The Important Book by Margaret Wise Brown, author of the omnipresent Goodnight Moon and Runaway Bunny books, is an interesting book in that it gives the reader a glimpse into Brown's mind and how she deemed what is important about various objects and concepts. It is a book without a story or a plot, but there is certainly a theme.
In the book, Brown evaluates such various things as a spoon, a cricket, the rain, the wind and a daisy, identifying each with their unique (or in some cases not so unique) characteristics as well as what she determines to be the "most important thing" about each. In some cases, she hits the nail right on the head. In others, I think that she misses the mark a bit. Nonetheless, it is what is most important to her, and understanding that and who she is interests me.
One of her stronger observations:
"The important thing about the rain is that it is wet.
It falls out of the sky, and it sounds like rain, and makes things shiny,
and it does not taste like anything, and it is the color of air.
But the important thing about rain is that it is wet."
I don't necessarily like that she uses "sounds like rain" as a way to describe the rain ... I'm apprehensive about using a word in its own definition, but I do appreciate what she has determined to be the important thing about rain.
Her weaker observations seem to do with boiling items' importance down to their color. She claims the most important thing about a cricket is that it is black. I may have argued that it chirps, or it tells the temperature (seriously! true story! count the chirps in 15 seconds and add 37 to get the degrees fahrenheit). She also argues that the most important thing about a daisy is that it is white. Eh, not convinced. I may have argued that it is a flower or signifies purity or that it is only open during the day under the rays of the sun, but the fact that it is white (and it's not even always white!) doesn't make the best argument to me.
Each segment begins with "the important thing about x is y" and ends with "but the important thing about x is y." In the middle, she shares around 5-7 other observations about what an object or concept is and is not. Today, I want you to reflect on a concept, what it means to you, and which of those "definitions" is the most important aspect.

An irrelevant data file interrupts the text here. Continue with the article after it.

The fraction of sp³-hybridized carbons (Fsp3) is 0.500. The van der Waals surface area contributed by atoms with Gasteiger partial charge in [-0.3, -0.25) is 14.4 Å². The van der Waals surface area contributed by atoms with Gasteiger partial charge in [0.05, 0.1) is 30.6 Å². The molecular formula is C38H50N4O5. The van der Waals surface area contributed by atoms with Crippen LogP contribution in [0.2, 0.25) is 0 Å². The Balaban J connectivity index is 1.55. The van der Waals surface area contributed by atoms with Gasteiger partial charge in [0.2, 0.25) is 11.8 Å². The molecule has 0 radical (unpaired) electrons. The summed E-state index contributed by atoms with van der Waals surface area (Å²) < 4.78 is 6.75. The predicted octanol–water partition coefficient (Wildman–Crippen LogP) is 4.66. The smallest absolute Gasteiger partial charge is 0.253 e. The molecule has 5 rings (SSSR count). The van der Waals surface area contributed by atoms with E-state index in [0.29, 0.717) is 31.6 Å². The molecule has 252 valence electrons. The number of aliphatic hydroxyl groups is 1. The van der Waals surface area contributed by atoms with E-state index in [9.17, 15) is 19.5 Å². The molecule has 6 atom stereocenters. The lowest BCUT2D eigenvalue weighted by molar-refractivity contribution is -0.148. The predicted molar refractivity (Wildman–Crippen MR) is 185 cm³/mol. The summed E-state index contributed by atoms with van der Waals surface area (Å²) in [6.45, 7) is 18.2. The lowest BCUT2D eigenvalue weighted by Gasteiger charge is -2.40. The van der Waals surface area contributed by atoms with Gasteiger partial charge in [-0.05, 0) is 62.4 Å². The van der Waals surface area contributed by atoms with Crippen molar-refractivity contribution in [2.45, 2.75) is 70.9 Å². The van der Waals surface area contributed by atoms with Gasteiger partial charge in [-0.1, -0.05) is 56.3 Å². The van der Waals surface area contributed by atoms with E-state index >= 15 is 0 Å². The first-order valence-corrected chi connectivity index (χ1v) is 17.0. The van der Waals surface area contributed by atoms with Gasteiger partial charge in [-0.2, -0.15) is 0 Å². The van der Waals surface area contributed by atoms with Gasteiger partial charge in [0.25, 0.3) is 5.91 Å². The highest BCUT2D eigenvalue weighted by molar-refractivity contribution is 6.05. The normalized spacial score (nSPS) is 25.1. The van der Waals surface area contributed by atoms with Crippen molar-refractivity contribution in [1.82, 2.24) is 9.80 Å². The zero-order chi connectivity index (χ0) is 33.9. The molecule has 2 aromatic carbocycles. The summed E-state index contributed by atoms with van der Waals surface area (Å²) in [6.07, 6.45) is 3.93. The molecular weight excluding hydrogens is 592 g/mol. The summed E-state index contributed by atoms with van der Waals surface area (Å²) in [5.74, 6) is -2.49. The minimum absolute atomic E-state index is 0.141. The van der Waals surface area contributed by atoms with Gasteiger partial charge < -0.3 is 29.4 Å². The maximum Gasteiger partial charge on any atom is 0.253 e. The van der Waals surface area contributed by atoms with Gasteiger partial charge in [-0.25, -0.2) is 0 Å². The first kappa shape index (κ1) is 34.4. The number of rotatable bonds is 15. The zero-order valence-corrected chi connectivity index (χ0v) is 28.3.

writercize: Pick a holiday and reflect on its meaning. Write an imaginary page in "The Important Book" about that holiday.
A few options: New Year's Eve / Day, Valentine's Day, Independence Day, Labor Day, Memorial Day, Mother's Day, Father's Day, Christmas, Hannukah, Eid, Veteran's Day, Thanksgiving, Halloween, Teacher Appreciation Day, Grandparents' Day, Chinese New Year, Easter, St. Patrick's Day, birthday, anniversary ... wow there are a lot of reasons to celebrate!
Click "read more" for writercizer sample response on a couple of fall holidays. Leave your "Important Thing" as a comment or link to your blog!writercizer sample response:
The important thing about Halloween is that you dress up.
You get to pretend you are someone else, and threaten to trick if you don't get a treat,
and collect candy for free from the neighbors.
You get to face your fears in a haunted house and roast pumpkin seeds.
But the important thing about Halloween is that you dress up.
The important thing about Thanksgiving is that you eat with your family.
You gobble turkey and devour pumpkin pie and you talk about pilgrims.
You give thanks for the wonders of the year and watch the Detroit Lions on TV.
You might get into a debate with Aunt Sue or hear a mouthful from Uncle Ed,
and wonder how they are related.But the important thing about Thanksgiving is that you eat with your family.